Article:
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Housing Minister opens development on historical Edinburgh site

New affordable housing development constructed into the historic wall of Edmonstone’s walled garden in Edinburgh.

 

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A £7 million affordable Edinburgh housing development, which has been constructed into the historic wall of Edmonstone’s walled garden, was officially declared open on Wednesday by Scottish Housing Minister Kevin Stewart.

Welcomed by Hillcrest Chairman Alan Russell, Hillcrest Chief Executive Angela Linton, Cruden Homes East Managing Director Steven Simpson, and Hart Builders Business Development Director Gill Henry, Mr Stewart enjoyed a tour of the homes and spoke to local residents.

The 47 homes, which were delivered by the Cruden Group have been innovatively constructed using the historic wall as an integral part of the structure of the new homes.

The homes, which offer a mixture of one, two and three-bedrooms have been built facing into the old walled garden compound, with the historical structure forming the rear wall of the properties.

Of the 47 affordable homes, 28 are for social rent while 19 have been developed for mid-market rent – an initiative that offers good quality affordable properties for working people on a modest income.

Funding of £2,106,720 was provided by the Scottish Government for the social-rent portion of the development under its Housing Investment Programme which aims to drive delivery of 50,000 new affordable homes in Scotland.

A further £944,794 of government funding was provided for the mid-market rent portion, meaning a total of £3,051,514 was provided by the Scottish Government for the project.

The affordable homes also form part of a wider development comprising 28 properties for private sale by Cruden Homes on the old Edmonstone Estate.

Construction on the project began in May 2018, and the new homes have already scooped Police Scotland’s Secured by Design Gold Award.

Secured by Design is a national police initiative that encourages developers to create housing projects with security in mind, using landscaping that promotes natural surveillance as well as high performance windows and doors to help prevent break-ins.

Housing Minister Kevin Stewart said: “Everyone deserves a safe, warm, affordable place to live, which is why we’re committed to delivering 50,000 affordable homes by 2021.

“We rely on the hard work and support of housing associations, like Hillcrest, to deliver quality developments like these to help us achieve our ambitious target.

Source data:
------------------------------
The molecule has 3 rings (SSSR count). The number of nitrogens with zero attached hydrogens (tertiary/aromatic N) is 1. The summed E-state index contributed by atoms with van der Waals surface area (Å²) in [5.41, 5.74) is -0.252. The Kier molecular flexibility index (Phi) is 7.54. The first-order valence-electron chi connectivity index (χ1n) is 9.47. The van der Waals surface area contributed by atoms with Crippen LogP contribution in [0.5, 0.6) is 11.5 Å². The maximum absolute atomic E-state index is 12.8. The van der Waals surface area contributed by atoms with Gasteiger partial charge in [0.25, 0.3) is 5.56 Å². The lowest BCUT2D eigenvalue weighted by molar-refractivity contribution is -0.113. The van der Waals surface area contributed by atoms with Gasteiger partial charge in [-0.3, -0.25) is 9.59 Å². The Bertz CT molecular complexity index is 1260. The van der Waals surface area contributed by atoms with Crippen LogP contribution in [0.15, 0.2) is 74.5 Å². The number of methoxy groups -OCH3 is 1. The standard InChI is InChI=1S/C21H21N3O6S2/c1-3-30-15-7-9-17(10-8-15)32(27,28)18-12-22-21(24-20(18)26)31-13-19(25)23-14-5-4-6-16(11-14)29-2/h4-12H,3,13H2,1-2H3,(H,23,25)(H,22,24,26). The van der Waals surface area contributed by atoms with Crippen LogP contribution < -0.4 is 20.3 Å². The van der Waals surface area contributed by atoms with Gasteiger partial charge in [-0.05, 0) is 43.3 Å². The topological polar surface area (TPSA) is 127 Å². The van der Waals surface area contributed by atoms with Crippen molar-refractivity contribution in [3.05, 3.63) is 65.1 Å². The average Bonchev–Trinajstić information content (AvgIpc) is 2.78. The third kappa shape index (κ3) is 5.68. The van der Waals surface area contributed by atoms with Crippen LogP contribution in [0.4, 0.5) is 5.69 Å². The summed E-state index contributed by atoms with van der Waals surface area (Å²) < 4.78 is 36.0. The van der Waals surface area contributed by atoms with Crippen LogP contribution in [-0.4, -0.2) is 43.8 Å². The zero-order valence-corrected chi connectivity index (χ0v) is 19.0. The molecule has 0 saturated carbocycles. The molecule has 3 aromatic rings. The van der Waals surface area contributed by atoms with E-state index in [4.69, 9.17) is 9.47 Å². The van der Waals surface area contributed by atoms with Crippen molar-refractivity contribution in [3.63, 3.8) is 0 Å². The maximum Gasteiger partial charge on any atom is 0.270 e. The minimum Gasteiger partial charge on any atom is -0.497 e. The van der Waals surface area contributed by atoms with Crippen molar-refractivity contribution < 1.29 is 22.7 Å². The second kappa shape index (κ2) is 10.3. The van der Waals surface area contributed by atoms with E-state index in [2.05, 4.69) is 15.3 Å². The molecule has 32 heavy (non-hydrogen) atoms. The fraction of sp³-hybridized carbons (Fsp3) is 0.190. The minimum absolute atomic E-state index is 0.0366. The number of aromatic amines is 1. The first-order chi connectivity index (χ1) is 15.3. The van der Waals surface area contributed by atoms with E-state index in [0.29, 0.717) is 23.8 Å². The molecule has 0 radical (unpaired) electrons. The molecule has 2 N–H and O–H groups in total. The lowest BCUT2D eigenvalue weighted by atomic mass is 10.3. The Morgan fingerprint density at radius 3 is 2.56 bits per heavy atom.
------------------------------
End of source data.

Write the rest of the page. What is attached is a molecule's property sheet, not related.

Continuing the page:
“I am impressed by the way these 47 affordable homes for social and mid-market rent have been integrated into the walled garden that was once part of Edmonstone House. These unique homes will transform the lives of their tenants by giving them a sense of identity and belonging and contribute to a vibrant community with strong links to its history.”

Alan Russell, Hillcrest Chairman, said: “The wall of Edmonstone Estate’s historic garden is a nod to the extensive heritage of the area, and we’re delighted to have been able to preserve and respectfully incorporate this piece of history into these new homes.

“Not only has the inclusion of the wall into the design of the properties resulted in unique and innovative homes, it also gives the area a fantastic identity, all while helping boost Edinburgh’s affordable housing provision.”

Cruden Homes’ Managing Director, Steven Simpson, said: “As with all Cruden Homes developments, securing desirable and interesting locations is key, and Edmonstone is no exception. The range of product and tenure, combined with the heritage of the site and the mature natural environment, has generated a sustainable new community that has proven extremely popular with those who reside here.”

Councillor Kate Campbell, Edinburgh’s Council’s Convener of Housing, Homelessness and Fair Work, said:

“With so many people in need of a safe and warm home, I’m pleased to see yet another key development reach completion in Edinburgh. It’s all part of our major programme of investment towards improving services for existing and future tenants and investing in much-needed affordable new homes.”

The original Edmonstone House, which once stood at the site was believed to have dated back to the 13th century and was occupied by the Edmonstone family until 1626, when it was sold by Andrew Edmonstone to James Rait.

In the 18th century, the Wauchope family, who now owned the estate built a new mansion house on the site of the previous one. The house was demolished in 1950, with only the walled garden and other ruined structures such as stable houses and an icehouse surviving.

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